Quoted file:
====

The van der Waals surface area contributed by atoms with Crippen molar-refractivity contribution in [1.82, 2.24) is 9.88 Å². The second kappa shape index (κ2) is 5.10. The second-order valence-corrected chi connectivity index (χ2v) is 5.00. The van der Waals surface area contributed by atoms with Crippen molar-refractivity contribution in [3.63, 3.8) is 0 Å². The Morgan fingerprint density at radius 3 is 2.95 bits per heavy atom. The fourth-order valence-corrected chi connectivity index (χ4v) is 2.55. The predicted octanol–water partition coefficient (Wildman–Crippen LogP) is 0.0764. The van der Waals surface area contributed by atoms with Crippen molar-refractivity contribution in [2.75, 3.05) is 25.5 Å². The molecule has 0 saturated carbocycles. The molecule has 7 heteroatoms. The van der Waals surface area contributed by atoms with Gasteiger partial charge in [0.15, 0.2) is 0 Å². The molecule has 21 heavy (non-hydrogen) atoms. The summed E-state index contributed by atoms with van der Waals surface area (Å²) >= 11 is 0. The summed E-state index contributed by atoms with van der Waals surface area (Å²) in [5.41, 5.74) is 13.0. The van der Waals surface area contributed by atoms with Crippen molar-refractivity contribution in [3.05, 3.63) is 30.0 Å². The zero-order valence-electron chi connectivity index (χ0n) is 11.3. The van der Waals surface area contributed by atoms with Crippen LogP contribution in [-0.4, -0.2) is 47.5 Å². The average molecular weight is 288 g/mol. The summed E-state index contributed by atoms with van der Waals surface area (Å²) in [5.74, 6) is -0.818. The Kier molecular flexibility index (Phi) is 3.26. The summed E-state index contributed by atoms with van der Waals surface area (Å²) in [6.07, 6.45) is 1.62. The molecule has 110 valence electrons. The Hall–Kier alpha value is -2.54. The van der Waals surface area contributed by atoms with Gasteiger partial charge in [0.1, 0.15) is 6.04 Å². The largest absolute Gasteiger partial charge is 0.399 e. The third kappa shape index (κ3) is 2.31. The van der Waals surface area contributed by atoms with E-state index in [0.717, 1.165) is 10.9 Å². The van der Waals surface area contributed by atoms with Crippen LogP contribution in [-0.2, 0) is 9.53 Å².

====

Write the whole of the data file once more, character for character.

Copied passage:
The van der Waals surface area contributed by atoms with Crippen molar-refractivity contribution in [1.82, 2.24) is 9.88 Å². The second kappa shape index (κ2) is 5.10. The second-order valence-corrected chi connectivity index (χ2v) is 5.00. The van der Waals surface area contributed by atoms with Crippen molar-refractivity contribution in [3.63, 3.8) is 0 Å². The Morgan fingerprint density at radius 3 is 2.95 bits per heavy atom. The fourth-order valence-corrected chi connectivity index (χ4v) is 2.55. The predicted octanol–water partition coefficient (Wildman–Crippen LogP) is 0.0764. The van der Waals surface area contributed by atoms with Crippen molar-refractivity contribution in [2.75, 3.05) is 25.5 Å². The molecule has 0 saturated carbocycles. The molecule has 7 heteroatoms. The van der Waals surface area contributed by atoms with Gasteiger partial charge in [0.15, 0.2) is 0 Å². The molecule has 21 heavy (non-hydrogen) atoms. The summed E-state index contributed by atoms with van der Waals surface area (Å²) >= 11 is 0. The summed E-state index contributed by atoms with van der Waals surface area (Å²) in [5.41, 5.74) is 13.0. The van der Waals surface area contributed by atoms with Crippen molar-refractivity contribution in [3.05, 3.63) is 30.0 Å². The zero-order valence-electron chi connectivity index (χ0n) is 11.3. The van der Waals surface area contributed by atoms with Crippen LogP contribution in [-0.4, -0.2) is 47.5 Å². The average molecular weight is 288 g/mol. The summed E-state index contributed by atoms with van der Waals surface area (Å²) in [5.74, 6) is -0.818. The Kier molecular flexibility index (Phi) is 3.26. The summed E-state index contributed by atoms with van der Waals surface area (Å²) in [6.07, 6.45) is 1.62. The molecule has 110 valence electrons. The Hall–Kier alpha value is -2.54. The van der Waals surface area contributed by atoms with Gasteiger partial charge in [0.1, 0.15) is 6.04 Å². The largest absolute Gasteiger partial charge is 0.399 e. The third kappa shape index (κ3) is 2.31. The van der Waals surface area contributed by atoms with E-state index in [0.717, 1.165) is 10.9 Å². The van der Waals surface area contributed by atoms with Crippen LogP contribution in [-0.2, 0) is 9.53 Å².